Somehow I managed to make it all the way through puberty without body-image issues. Or, more specifically, weight related body-image issues.
With frizzy hair, bad acne, and braces I knew I wasn’t pretty, but I always kind of assumed my personality made up for it.
If I could just get the person alone and work my awkward “word magic” on them, there might be a chance of them actually liking me. Which sounds weird actually typing it out, but I swear it worked.
Still, by some miracle (and some excellent parenting), I never struggled with accepting my weight. I weighed what I weighed – and that was it. I don’t drink sugary drinks, exercise a couple times a week, and make sure to eat healthily. I never developed an eating disorder, try extreme dieting, or thought I was fat.
Moving to Japan changed that.
I had one of the lowest points last week, at a Levi’s at the Premium Outlets in Ibaraki (rural Japan).
And by “lowest points” I mean I curled up into a ball in the changing room and cried because it was the third store we had visited that afternoon and I couldn’t find a single pair of jeans that actually fit me.
At this Levi’s outlet store, the largest jean size they had on display was a size 25. Which is somewhere between a US size 2 and 4.
I grabbed a couple pairs of stretchy 25 jeans and hoped for the best. None of them fit.
Because I have a butt.
Embarrassed, I sent my husband off to ask if they had any bigger sizes on any of the jeans. He came back with a couple pairs of 26 (US size 6), one size 27, and one size 28 (US size 8).
After trying (and failing) with a couple of the pairs, I just… broke.
I was done.
Full on sobbing behind the tiny curtain in the Levi’s changing room. Because this was the third store we had been to (Forever 21 and another Japanese apparel shop) that didn’t have anything that went over my hips.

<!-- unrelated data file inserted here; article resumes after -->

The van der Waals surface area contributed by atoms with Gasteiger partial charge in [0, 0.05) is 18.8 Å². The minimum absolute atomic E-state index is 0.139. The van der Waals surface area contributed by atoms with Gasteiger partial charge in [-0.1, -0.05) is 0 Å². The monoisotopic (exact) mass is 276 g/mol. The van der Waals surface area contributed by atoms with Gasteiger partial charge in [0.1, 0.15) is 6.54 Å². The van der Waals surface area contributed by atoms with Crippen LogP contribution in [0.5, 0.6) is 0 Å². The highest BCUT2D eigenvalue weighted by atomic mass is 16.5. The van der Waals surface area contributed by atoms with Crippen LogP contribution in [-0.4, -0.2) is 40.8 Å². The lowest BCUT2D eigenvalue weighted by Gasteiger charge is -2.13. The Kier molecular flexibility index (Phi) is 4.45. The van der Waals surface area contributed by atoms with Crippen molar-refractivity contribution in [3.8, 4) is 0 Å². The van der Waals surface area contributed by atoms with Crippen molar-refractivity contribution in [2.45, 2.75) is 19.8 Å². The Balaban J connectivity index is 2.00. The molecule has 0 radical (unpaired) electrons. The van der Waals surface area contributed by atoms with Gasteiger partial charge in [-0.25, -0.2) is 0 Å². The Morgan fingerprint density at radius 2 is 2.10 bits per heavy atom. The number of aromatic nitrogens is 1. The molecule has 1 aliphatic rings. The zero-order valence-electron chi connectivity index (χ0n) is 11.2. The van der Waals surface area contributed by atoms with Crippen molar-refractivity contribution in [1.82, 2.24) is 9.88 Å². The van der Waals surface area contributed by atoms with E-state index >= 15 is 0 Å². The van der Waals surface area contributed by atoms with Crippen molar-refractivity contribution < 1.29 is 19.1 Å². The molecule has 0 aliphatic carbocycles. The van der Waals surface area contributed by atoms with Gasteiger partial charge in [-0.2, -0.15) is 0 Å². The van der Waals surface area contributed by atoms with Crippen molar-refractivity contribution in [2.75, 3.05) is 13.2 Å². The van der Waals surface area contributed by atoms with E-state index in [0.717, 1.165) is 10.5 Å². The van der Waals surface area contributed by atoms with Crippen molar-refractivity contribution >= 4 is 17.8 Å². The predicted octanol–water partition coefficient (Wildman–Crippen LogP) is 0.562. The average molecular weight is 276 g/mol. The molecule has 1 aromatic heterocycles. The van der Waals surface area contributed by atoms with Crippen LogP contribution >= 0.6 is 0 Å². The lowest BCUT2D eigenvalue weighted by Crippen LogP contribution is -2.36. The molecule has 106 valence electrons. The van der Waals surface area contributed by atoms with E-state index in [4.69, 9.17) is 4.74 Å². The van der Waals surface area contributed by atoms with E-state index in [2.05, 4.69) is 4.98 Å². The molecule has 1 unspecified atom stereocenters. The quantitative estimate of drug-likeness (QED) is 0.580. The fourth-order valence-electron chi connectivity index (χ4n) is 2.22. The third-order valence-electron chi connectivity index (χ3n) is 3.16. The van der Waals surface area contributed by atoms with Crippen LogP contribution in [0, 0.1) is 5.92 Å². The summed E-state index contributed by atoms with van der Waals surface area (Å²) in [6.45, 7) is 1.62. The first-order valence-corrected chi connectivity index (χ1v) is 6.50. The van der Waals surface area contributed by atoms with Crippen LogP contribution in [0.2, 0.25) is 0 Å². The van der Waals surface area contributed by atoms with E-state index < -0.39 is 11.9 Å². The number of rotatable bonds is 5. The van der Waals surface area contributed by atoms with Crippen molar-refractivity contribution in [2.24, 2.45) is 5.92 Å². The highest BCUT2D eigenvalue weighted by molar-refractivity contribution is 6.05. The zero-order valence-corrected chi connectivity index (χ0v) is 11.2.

I’m so tired of always feeling fat, ugly, and out-of-place when I’m out in public. I don’t wear makeup enough (most companies in Japan require their female employees to wear makeup every single day). I’m loud. I’m not particularly graceful. I’m boyish. And apparently, by Japanese standards, I’m overweight too.
I’m tired of walking into a store and knowing that I probably can’t fit into 80% of the stuff on the racks because at 5’6 (168cm) and 125lbs (56 kg) I’m simply too large to wear all those “free size” shirts, dresses, and skirts in most apparel stores.
And if I’m being honest… I don’t think I could have survived in Japan for this long if I was single. I’m not a strong person. I’m not nearly as strong as you give me credit for.
I can look into the mirror every morning and be like “Hey beautiful, how you doing~?” but that only goes so far. I know it sounds horrible, but I also need a bit of outside validation. Thankfully, my husband is great at giving said outside validation.
I might live in a country where the majority of men thing I am boyish, loud, obnoxious, overweight, and/or ugly (and many of said men have vocalized those thoughts to either me or my husband) – but I’m married to rare breed who doesn’t. Whew.
But then on like the 10th pair of jeans I tried on at Levi’s I found one that fit over my hips.
And my butt.
So I bought two pairs of it – and cut one pair into shorts the next day at home.
Life got a little better. Now all I need is to be uber-careful and make those last another two years, so I don’t have to go jeans shopping again.
I still get overwhelmed sometimes, especially when I’m downtown in the uber-trendy places in Tokyo. But as I talked about in this comic, my husband likes my fashion style better.
And I like my butt.
It is a very pretty butt.
I refuse to let Japan give me (any more) body image issues. I’m freaking awesome the way I am, even if I can’t buy jeans in my size.